Suspense is that quality that makes you stay up way past your bed time to finish a chapter--or an entire book. It's what puts you on the edge of your seat and makes you want to yell at the characters and warn them. It's also that quality that had me plowing through the entire first season of Revenge on Netflix over Christmas break. (So addictive!)
Hitchcock made a differentiation between mystery and suspense. In mystery we often know what's happened and the role of the protagonist is to find out how. In suspense, the reader is constantly wondering what's going to happen next.
Perspective, especially third person or alternating perspective, lends itself very well to suspense writing because, then, the writer can tell the reader something that the main character doesn't know. It's the "bomb under the table" scenario, as Hitchcock has described. For example, if two people are eating dinner at a diner, that's not suspenseful. However, once we're shown a glimpse of the ticking bomb under their table we suddenly have time against them and danger is near. As the two characters leisurely browse the dessert menu and discuss whether they should order, we want to scream to them, "No! Get out while you still have time!" We're privy to information that they're not and we're helpless as we watch them but we can't turn away, we have to know: do they make it out of the diner alive or not?
Suspense, when done well, also plays upon basic fears. That's why darkness is so common in suspense writing. Intrigue, as in leaving the reader with questions, is also important in suspense writing. For example, take a basic sentence and keep building upon it with more detail until it's clear to the reader that something is wrong.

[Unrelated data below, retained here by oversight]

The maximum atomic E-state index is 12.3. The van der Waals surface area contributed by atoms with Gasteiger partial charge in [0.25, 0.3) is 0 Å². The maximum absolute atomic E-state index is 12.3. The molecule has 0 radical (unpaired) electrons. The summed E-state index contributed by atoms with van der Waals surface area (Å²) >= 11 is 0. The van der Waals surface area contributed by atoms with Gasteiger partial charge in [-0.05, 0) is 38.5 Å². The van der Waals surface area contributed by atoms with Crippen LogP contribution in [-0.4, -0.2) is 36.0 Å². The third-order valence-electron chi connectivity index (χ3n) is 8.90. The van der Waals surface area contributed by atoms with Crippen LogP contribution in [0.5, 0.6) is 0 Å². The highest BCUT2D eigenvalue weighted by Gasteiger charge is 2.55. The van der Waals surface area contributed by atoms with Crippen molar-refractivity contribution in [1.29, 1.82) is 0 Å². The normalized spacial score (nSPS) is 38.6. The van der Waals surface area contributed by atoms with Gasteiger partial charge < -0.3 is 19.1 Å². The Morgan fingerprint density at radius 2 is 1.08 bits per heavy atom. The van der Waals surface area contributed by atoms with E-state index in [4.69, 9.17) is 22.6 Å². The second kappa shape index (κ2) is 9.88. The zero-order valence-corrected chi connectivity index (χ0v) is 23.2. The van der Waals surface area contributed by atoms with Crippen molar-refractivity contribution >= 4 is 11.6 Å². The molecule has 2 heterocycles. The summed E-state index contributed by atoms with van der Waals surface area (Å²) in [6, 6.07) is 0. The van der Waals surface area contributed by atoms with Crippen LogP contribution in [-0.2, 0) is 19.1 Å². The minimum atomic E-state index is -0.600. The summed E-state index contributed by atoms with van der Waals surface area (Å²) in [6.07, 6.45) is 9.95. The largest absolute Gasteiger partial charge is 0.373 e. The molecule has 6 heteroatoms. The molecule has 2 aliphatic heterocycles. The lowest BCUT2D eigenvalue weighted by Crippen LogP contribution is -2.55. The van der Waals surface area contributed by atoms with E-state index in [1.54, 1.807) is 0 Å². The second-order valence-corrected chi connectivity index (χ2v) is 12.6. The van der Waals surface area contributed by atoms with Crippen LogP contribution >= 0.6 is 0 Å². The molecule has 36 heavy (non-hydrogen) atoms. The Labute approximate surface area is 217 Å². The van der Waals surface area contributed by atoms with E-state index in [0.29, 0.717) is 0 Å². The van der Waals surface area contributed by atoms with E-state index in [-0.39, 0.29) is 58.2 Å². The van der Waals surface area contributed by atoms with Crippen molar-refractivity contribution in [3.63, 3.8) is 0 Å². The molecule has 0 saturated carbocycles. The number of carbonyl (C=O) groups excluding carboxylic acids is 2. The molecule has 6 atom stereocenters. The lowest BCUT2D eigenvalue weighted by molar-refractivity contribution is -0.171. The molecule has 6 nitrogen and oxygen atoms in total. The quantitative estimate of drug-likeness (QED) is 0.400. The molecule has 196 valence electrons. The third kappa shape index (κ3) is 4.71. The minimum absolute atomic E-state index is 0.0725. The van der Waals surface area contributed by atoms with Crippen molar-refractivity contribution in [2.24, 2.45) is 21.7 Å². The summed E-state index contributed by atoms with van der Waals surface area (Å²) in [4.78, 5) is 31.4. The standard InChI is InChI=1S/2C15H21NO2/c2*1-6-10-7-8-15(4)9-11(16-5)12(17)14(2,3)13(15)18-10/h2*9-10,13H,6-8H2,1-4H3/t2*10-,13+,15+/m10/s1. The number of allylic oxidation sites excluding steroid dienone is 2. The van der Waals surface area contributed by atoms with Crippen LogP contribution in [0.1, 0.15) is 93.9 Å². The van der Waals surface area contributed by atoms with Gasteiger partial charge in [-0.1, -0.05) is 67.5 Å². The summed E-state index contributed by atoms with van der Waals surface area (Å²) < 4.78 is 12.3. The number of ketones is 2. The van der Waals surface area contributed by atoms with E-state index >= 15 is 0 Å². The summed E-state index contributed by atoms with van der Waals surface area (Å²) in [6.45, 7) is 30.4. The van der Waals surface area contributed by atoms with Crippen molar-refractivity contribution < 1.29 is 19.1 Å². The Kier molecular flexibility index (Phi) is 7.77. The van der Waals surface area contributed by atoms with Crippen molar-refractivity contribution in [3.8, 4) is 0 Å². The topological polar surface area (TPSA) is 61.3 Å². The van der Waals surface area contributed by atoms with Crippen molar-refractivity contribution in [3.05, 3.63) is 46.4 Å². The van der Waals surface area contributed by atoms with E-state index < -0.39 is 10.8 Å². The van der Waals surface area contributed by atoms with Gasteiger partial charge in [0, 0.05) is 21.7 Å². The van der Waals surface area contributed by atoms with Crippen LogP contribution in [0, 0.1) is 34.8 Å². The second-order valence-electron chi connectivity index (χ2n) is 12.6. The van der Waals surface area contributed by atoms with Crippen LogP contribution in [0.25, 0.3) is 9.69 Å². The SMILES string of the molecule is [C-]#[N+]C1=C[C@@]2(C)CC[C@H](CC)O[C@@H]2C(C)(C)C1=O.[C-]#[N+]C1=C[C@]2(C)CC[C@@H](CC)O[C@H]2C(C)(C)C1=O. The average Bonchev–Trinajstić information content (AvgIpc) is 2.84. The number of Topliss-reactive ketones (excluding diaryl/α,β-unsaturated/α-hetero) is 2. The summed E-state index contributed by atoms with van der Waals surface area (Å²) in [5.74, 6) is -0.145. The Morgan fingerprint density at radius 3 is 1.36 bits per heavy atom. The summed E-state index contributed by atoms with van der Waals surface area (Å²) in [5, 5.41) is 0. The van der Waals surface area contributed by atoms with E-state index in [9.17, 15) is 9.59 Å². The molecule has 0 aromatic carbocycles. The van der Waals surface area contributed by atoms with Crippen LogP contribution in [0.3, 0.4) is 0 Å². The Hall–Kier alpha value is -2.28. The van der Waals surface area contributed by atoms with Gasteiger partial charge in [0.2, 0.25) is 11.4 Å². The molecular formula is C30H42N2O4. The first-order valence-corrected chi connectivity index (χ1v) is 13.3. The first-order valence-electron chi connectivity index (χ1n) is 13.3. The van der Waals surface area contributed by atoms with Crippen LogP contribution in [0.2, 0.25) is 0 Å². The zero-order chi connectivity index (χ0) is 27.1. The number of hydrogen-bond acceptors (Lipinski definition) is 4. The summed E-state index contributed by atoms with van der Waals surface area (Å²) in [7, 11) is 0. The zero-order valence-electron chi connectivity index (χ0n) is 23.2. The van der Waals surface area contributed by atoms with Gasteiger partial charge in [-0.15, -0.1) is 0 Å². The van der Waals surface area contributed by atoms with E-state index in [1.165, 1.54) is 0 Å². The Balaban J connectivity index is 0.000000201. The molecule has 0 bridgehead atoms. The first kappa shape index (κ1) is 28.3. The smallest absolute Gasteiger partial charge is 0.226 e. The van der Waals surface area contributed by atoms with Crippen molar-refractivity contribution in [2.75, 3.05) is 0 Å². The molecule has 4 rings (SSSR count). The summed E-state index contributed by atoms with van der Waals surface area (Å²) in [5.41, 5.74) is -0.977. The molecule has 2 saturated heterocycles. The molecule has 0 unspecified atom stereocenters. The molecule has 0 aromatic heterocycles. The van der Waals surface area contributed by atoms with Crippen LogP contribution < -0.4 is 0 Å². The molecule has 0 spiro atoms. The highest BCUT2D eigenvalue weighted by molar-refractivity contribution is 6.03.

Sentence 1: Toby looked in the mirror at at his long, lanky body. (Statement, nothing suspenseful here.)
Sentence 2: As Toby looked in the mirror, he noticed for the first time a bruise to join the others along his long, lanky body. (Okay, we're getting there. Definitely some intrigue about the bruises and a sense that maybe there's some kind of abuse or bullying here since it says there are multiple bruises.)
Sentence 3: What scared Toby the most as he looked in the mirror was that this bruise he had no recollection of getting--and no way of hiding. (Definitely stronger and lends itself to more questions. Why doesn't he know how he got it? Was he unconscious? Is abuse that frequent? What's at stake if he can't hide it? And, in case the reader didn't know to be scared, we've told them that Toby is and so they should be too.)
Suspense writing is also given an additional layer when the hero isn't inherently all good and the villain isn't inherently all bad. For example, in Revenge we all want to cheer for the real Amanda Clark. Everything she's ever had has been taken away from her. We see moments of vulnerability and caring BUT, overall, she's not an entirely sympathetic character. She does some really awful things. Her entire revenge vendetta is based on having a flexible moral compass and the idea that retribution can be something that she doles out rather than the authorities. However, each time we question her we're given reason to get back on her side. Either the Grayson family has done something far more despicable than Amanda that overshadows her action or Amanda plays into our emotional vulnerabilities, crying while she watches the video of her father, learning that her mother is still alive, etc. And every time we think we can't hate Victoria Grayson any more, she'll look at a picture of her one true love David Clark and choke up and beg her husband that they come clean about their faults. For those brief moments we sympathize with her. We see glimpses of her vulnerability--her humanity. But just when we start to forget all the bad she's done, she comes back and does it again and the hero/villain balance is righted.
Even if you're not writing a true "suspense" novel, small elements of intrigue can be added into your manuscript by taking these lessons into consideration. When the reader feels emotionally on edge, they flip pages--and that's always a good thing, right?
So tell me, what are some of your favorite suspense reads or movies and why?